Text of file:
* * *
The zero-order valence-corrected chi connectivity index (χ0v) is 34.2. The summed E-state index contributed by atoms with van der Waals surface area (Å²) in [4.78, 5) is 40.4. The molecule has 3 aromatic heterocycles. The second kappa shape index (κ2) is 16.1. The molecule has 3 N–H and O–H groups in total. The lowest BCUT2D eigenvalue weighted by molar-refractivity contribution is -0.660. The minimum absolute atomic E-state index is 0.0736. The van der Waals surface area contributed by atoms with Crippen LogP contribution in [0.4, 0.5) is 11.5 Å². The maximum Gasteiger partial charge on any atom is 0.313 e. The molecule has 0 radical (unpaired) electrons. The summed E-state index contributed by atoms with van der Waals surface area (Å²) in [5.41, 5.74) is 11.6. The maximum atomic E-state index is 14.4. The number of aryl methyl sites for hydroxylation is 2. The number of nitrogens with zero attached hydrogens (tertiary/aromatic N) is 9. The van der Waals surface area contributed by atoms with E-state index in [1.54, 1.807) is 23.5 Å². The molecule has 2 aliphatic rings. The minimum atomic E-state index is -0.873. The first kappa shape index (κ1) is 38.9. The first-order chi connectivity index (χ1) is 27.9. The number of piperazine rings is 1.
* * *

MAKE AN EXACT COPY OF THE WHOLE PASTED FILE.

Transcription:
The zero-order valence-corrected chi connectivity index (χ0v) is 34.2. The summed E-state index contributed by atoms with van der Waals surface area (Å²) in [4.78, 5) is 40.4. The molecule has 3 aromatic heterocycles. The second kappa shape index (κ2) is 16.1. The molecule has 3 N–H and O–H groups in total. The lowest BCUT2D eigenvalue weighted by molar-refractivity contribution is -0.660. The minimum absolute atomic E-state index is 0.0736. The van der Waals surface area contributed by atoms with Crippen LogP contribution in [0.4, 0.5) is 11.5 Å². The maximum Gasteiger partial charge on any atom is 0.313 e. The molecule has 0 radical (unpaired) electrons. The summed E-state index contributed by atoms with van der Waals surface area (Å²) in [5.41, 5.74) is 11.6. The maximum atomic E-state index is 14.4. The number of aryl methyl sites for hydroxylation is 2. The number of nitrogens with zero attached hydrogens (tertiary/aromatic N) is 9. The van der Waals surface area contributed by atoms with E-state index in [1.54, 1.807) is 23.5 Å². The molecule has 2 aliphatic rings. The minimum atomic E-state index is -0.873. The first kappa shape index (κ1) is 38.9. The first-order chi connectivity index (χ1) is 27.9. The number of piperazine rings is 1.